Also, knowing exactly what has been done and who did it is useful. ‘A modernised home may have been worked on by a host of individual trades and trying to get them back to fix or repair problems when things go wrong is not always straightforward,’ says James.

See how to gently bring a Victorian home into the 21st century

Open plan living space
Work out what you need Go to every viewing with a clear set of criteria. 'Sit down and work out exactly what you want from this new house,' says Kia Sunda. You might be after more space, great natural light or open-plan living to suit your young family. 'Whatever the specifics, keep them in mind when you visit a house,' says Kia. 'If you love to entertain 10 friends at a time, make sure you have room for this, otherwise you'll always be fighting this limitation and it will fustrate you.'
Floating away...

Know your budget When viewing a wreck, remember almost anything is possible. ‘I’ve just worked on a place where we took out every internal wall and put 22 steels in,’ says James. ‘Anything can be done – it comes down to how much you want to spend.’ Kia agrees: ‘A lot of the time it’s budget constraints that limit what you can do. You can take out all the walls and floors and start again if you want to, so long as you can afford it.’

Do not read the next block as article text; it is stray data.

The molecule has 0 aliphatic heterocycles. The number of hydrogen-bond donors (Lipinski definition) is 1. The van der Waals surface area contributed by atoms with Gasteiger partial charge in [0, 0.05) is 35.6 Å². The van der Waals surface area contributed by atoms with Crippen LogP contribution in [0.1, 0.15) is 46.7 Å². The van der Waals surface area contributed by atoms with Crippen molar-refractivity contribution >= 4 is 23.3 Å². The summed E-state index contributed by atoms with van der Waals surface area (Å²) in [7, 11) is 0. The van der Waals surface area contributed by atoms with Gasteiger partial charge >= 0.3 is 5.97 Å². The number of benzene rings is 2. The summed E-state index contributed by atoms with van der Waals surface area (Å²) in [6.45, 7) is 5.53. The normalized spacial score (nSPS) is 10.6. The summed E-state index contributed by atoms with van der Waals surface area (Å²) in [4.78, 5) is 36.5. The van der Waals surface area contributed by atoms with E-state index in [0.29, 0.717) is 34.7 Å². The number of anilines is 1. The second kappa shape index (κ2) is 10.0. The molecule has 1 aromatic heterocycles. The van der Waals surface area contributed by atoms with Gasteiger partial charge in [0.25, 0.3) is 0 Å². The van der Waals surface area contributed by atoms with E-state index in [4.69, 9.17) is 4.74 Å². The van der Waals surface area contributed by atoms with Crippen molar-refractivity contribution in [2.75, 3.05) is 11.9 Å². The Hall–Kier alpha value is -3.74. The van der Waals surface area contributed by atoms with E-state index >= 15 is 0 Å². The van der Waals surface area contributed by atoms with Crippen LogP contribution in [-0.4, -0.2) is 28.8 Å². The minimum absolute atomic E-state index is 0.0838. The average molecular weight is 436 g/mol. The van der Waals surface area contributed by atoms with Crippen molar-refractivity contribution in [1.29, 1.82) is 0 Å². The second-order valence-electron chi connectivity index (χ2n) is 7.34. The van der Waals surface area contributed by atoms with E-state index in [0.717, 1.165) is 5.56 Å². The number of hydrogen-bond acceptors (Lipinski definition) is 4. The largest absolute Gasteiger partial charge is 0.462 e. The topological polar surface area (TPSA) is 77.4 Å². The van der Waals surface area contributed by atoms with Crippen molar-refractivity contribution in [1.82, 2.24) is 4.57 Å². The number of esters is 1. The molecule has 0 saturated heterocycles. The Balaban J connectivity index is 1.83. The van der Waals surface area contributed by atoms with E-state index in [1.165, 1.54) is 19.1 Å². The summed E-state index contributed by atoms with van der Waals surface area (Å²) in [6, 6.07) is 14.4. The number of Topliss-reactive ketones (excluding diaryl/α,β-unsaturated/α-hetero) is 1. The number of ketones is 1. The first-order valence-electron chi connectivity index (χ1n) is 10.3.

Find more budget-friendly designs on Houzz

Bi-fold doors

Don’t get distracted  No matter how dilapidated the property is, or how gruesome the décor, don’t be put off or distracted. ‘The furniture will go and the décor can easily be changed,’ says James. The same applies when viewing the garden. ‘It might feel like the property has a small garden, too, because the eye always looks at the usable floor area and large flowerbeds may be obstructing this,’ he says. ‘Opening up the garden all the way to the boundary lines can make a huge transformation.